Hungary simply defines them differently.
Prime Minister Viktor Orbán calls his nation a “Christian democracy,” and the Catholic-majority country maintains a cabinet-level ministry to support persecuted Christians in the Middle East. But, while now saying Ukrainian refugees are coming to a “friendly place,” two months before the war Orbán stated, “We are not going to let anyone in.”
Eastern Europeans have held onto the heritage of Christendom longer than their Western neighbors. But it is an old Orthodox idea—rejected as heresy in 1872 by the Council of Constantinople—that merges political nationalism with an ethnic church. And given Russia’s argument that Ukraine properly belongs to the Moscow patriarchate, over 1,100 Orthodox clerics and scholars condemned phyletism again.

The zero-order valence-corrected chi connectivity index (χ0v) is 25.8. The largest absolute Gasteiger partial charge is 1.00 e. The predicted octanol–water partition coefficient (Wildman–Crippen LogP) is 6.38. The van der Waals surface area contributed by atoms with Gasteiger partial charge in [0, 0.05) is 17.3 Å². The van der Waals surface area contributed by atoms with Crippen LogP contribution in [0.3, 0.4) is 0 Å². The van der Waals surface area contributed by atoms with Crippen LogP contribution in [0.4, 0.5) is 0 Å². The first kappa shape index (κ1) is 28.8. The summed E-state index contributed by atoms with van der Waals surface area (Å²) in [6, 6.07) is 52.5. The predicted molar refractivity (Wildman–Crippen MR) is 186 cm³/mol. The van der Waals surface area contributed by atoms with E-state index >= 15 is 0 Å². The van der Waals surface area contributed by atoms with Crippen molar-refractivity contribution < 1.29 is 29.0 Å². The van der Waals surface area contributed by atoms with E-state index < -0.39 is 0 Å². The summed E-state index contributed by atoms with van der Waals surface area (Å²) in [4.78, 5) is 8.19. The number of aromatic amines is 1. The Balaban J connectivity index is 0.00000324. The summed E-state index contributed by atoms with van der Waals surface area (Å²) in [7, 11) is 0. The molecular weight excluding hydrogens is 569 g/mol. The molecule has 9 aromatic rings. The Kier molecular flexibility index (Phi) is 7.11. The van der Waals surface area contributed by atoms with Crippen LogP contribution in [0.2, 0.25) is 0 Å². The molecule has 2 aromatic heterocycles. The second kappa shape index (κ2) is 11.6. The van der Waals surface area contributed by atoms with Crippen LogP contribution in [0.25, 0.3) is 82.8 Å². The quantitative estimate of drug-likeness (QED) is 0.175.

“The battle is won in the hearts and minds of others, not in restrictive laws, even when created with good intentions,” said Bradley Nassif, author of The Evangelical Theology of the Orthodox Church and a former professor of theology at North Park University. “The best approach would be for the state to support the church without enacting laws and policies against religious minorities.”
Jost believes that to defend a nation’s Christian heritage, it must continually be demonstrated to benefit society as a whole. Human rights, he said, are derived from Christian ethics.
But other evangelical leaders protested. De Chirico, from majority Roman Catholic Italy, said a Christian identity of a state is “fraught with problems.” Kassab said if the Middle East promotes its Islamic identity, it would “multiply the misery” of Christians.
The state should protect the heritage and identity of all, said Tom Albinson, president of the International Association for Refugees, an affiliate of the World Evangelical Alliance (WEA). There is good reason for communities to serve through networks and relationships of trust. And it is within the rights of a nation to protect its borders and to deport migrants.